After graduating, I got a scholarship from a professor back then by the name of Robert Williams. He was at Washington University in St. Louis. He had wrote several books and he was working on an exam. So, he gave me a scholarship and I went to St. Louis. I never really had been out of Baton Rouge, but I ended up going to St. Louis, which was a major change in life experience for me, being on my own and going to St. Louis. In Baton Rouge, I went to all-black high school, went to Southern, that was predominantly black, and then I end up going to an all white university in St. Louis, predominantly Jewish. So you can tell I was out of my element *laughs* And my roommate was a white guy. He was an Italian from New York. And he was a law student. He told me that his grandfather drove car for the Mafia. So that was a different, altogether strange relationship for me. Here I am, a black kid from Baton Rouge living in a room with a white Italian from New York, whose grandfather drove car for the mob. And then at the university, in a lot of the classes, I was the only black, in the seventies, in my class. I had a few of the white students that would mingle with me and invite me to their study group. So, I finally started learning how to come out.
I took what I learned at Washington University, and I took what I knew from the community, I took what I learned from older people, put it together, and came up with an eclectic approach to deal with mental health, especially with black people.
I got my masters and then I moved back to Baton Rouge. St. Louis was too cold. It was cold in the winter and it was extremely hot in the summertime. About a week after they put that diploma in my hand, I came home.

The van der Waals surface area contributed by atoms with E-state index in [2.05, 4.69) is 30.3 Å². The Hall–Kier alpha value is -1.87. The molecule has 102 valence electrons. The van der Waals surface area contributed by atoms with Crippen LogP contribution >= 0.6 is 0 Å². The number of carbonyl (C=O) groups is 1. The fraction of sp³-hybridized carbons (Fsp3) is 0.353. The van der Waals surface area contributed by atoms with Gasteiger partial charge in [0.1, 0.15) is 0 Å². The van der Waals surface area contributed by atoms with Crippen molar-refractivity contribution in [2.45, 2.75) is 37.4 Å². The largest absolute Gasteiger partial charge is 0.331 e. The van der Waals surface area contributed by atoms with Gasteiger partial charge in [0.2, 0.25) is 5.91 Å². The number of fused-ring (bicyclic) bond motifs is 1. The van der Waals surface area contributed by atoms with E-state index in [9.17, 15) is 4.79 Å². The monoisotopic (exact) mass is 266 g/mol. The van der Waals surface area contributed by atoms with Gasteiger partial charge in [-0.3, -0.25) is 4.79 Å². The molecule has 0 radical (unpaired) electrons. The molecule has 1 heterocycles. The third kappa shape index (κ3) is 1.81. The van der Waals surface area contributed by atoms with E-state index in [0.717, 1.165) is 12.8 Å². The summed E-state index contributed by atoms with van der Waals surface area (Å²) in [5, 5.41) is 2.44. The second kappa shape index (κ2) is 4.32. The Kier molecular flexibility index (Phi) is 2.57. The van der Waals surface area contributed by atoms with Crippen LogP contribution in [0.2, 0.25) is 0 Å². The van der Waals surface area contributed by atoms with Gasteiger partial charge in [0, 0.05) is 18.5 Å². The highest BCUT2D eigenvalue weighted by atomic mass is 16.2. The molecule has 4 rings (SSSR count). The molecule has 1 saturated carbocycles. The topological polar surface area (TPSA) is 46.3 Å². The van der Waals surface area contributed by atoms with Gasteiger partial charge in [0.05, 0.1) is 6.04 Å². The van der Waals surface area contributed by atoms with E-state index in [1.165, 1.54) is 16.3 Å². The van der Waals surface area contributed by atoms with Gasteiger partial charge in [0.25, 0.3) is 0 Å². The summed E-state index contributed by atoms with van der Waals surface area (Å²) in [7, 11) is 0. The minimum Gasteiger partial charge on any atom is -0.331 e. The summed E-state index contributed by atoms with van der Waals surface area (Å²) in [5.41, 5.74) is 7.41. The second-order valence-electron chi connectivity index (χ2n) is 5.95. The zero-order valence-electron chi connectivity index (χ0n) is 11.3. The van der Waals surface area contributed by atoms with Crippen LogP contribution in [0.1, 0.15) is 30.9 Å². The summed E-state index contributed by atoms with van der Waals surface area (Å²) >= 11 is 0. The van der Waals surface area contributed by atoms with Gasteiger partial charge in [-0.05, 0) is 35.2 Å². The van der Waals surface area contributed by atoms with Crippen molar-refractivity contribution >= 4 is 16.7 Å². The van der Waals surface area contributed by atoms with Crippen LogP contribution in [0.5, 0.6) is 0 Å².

When I left Washington University with all this learning I had in therapy, and I sat down face to face with my first clinical client, I tried to employ what I learned at Washington University with this client and the client looked at me like I was crazy. They said, "What the hell are you talking about?" So all that I learned for therapy, I threw it out the window. And what I had to do was create my own eclectic approach. Especially when I was dealing with black folks. You know, I had to create my own eclectic approach to therapy. And that's what was successful. I took what I learned at Washington University, and I took what I knew from the community, I took what I learned from older people, put it together, and came up with an eclectic approach to deal with mental health, especially with black people. Because what they teach in white schools just really did not apply to dealing with black therapy.
I'll never forget an experience I had, how I got my first job after I got back home. My grandmother had bought me a interviewing suit. She had bought me this tan interviewing suit and I had a briefcase to match my suit. And I had my resume typed up and everything. So, I went to meet this guy named Cal Bankston. He was head of the Department of Health and Hospitals. Cal was an old-fashioned fella, looked like a redneck. And I walked in, I was twenty-one years old—had my master's degree when I was twenty-one years old. And, you know, I stood there, because I was always raised that I didn't sit down until I was invited to sit down. So, he finally looked at me standing up and he said to me, "Sit down, boy." Now I'm standing there with my master's degree, with my briefcase, my interview suit and everything, and at that moment, you know, he said to me, "Sit down, boy". This was in the seventies. So, it was going through my mind. And I set down. I sat down and he talked with me, and I'll never forget, he called this guy that was working in his office and he said, "This young man just got his master's degree from Washington University in St. Louis in psychology. Go find him a job."